A noun followed by a colon and a claim to greatness—whether Coal: A Human History or Cod: A Biography of the Fish That Changed the World, it's a formula with proven publishing legs. As these smartly packaged microhistories train their writers' full powers of research and analysis on undervalued or
Jami Attenberg's new novel, The Melting Season, begins with a familiar premise: a small-town girl leaves her problems (a broken marriage, a dysfunctional family, and a pregnant teenage sister) behind and sets out for Vegas with a suitcase full of cash. There she makes fast friends with another injured
Nick Flynn's new memoir, The Ticking Is the Bomb, is by turns, and often simultaneously, self-reflective and socially charged. A poet by training, Flynn writes short chapters with impressive agility and cultural command, drawing subtle analogies between Greek myths, zombie movies, photography,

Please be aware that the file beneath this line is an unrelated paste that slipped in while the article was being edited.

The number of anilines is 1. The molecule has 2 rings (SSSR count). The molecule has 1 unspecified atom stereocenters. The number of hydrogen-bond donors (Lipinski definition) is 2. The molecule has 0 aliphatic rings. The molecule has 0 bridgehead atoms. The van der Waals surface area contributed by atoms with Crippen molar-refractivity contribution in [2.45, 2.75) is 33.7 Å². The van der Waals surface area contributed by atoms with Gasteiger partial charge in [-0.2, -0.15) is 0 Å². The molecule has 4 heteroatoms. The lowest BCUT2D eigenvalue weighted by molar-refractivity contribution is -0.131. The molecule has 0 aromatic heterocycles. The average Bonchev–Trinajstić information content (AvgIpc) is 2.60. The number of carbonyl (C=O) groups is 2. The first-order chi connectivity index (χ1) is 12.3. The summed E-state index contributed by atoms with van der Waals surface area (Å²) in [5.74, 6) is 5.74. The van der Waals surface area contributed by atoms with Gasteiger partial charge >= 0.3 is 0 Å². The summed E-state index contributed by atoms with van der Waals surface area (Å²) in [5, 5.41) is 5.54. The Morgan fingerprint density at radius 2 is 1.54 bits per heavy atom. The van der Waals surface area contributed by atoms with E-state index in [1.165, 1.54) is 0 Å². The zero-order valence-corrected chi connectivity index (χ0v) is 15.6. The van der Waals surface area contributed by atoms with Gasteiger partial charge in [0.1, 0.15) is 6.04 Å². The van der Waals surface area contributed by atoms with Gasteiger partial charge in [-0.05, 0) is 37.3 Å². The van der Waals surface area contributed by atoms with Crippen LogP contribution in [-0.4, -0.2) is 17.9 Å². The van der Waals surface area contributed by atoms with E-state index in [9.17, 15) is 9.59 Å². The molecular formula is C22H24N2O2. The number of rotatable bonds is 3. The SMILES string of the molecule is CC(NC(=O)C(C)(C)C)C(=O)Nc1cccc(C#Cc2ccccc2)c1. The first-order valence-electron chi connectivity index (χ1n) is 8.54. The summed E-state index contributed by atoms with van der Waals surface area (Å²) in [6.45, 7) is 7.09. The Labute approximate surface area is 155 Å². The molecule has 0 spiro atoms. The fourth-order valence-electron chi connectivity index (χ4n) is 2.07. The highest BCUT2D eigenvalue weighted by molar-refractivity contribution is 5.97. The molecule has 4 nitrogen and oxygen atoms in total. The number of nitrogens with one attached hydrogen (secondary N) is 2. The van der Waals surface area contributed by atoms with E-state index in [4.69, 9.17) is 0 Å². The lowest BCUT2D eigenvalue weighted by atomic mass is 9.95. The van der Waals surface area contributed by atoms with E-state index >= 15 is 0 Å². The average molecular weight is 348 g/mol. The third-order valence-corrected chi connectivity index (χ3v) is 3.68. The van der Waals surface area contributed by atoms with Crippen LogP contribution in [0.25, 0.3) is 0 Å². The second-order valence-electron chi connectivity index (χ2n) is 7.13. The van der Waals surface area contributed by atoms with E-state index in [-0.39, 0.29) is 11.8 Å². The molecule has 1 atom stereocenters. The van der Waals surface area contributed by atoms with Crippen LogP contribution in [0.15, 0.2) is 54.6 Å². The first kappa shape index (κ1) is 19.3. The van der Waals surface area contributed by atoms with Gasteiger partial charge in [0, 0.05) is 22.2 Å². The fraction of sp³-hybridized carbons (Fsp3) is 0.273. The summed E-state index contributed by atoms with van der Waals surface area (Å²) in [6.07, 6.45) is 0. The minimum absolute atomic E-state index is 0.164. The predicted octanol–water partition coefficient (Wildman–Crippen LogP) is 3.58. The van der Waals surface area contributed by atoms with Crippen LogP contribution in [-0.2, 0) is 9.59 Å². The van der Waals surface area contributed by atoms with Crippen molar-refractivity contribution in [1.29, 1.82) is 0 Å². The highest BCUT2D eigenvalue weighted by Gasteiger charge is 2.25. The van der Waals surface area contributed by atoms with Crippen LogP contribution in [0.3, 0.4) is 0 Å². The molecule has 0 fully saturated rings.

When Tsutomu Yamaguchi died two weeks ago, at 93, he was eulogized as a star-crossed rarity: a man who lived through two atomic blasts, at Hiroshima and then at Nagasaki. He was a man with very good luck, or very bad luck. It's hard to decide.
To complain that Americans don't read enough European fiction is to commit the mortal sin of extreme obviousness. The studied ignorance of literary fiction from anywhere besides the United States (and 99% of literary fiction from within the United States) has to be annoying to non-American authors,
There's an apocryphal tale that on the day jazz composer and bassist Charles Mingus died at 56 in Cuernavaca, Mexico, 56 gray whales beached themselves on the local shores in tribute. True or not, the story makes a kind of cosmic sense. Mingus's art and life seemed governed by a set of rules no one